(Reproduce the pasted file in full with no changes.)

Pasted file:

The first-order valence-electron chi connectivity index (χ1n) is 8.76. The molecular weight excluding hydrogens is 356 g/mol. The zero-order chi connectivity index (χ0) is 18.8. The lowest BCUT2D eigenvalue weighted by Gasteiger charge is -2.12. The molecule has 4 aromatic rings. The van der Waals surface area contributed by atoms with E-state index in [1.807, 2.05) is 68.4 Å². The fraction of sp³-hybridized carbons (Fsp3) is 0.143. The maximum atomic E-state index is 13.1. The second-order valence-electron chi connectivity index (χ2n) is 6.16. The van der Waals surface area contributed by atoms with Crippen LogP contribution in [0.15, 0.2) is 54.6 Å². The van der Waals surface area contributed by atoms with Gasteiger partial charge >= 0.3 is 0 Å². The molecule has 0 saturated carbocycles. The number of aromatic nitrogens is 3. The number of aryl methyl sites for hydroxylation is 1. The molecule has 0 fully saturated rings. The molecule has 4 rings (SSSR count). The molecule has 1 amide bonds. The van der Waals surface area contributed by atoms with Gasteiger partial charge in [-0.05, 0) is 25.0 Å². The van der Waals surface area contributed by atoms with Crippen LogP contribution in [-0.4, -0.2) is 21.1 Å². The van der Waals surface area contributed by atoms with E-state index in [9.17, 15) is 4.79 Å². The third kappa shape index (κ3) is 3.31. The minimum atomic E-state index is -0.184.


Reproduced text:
The first-order valence-electron chi connectivity index (χ1n) is 8.76. The molecular weight excluding hydrogens is 356 g/mol. The zero-order chi connectivity index (χ0) is 18.8. The lowest BCUT2D eigenvalue weighted by Gasteiger charge is -2.12. The molecule has 4 aromatic rings. The van der Waals surface area contributed by atoms with E-state index in [1.807, 2.05) is 68.4 Å². The fraction of sp³-hybridized carbons (Fsp3) is 0.143. The maximum atomic E-state index is 13.1. The second-order valence-electron chi connectivity index (χ2n) is 6.16. The van der Waals surface area contributed by atoms with Crippen LogP contribution in [0.15, 0.2) is 54.6 Å². The van der Waals surface area contributed by atoms with Gasteiger partial charge >= 0.3 is 0 Å². The molecule has 0 saturated carbocycles. The number of aromatic nitrogens is 3. The number of aryl methyl sites for hydroxylation is 1. The molecule has 0 fully saturated rings. The molecule has 4 rings (SSSR count). The molecule has 1 amide bonds. The van der Waals surface area contributed by atoms with Gasteiger partial charge in [-0.05, 0) is 25.0 Å². The van der Waals surface area contributed by atoms with Crippen LogP contribution in [-0.4, -0.2) is 21.1 Å². The van der Waals surface area contributed by atoms with E-state index in [9.17, 15) is 4.79 Å². The third kappa shape index (κ3) is 3.31. The minimum atomic E-state index is -0.184.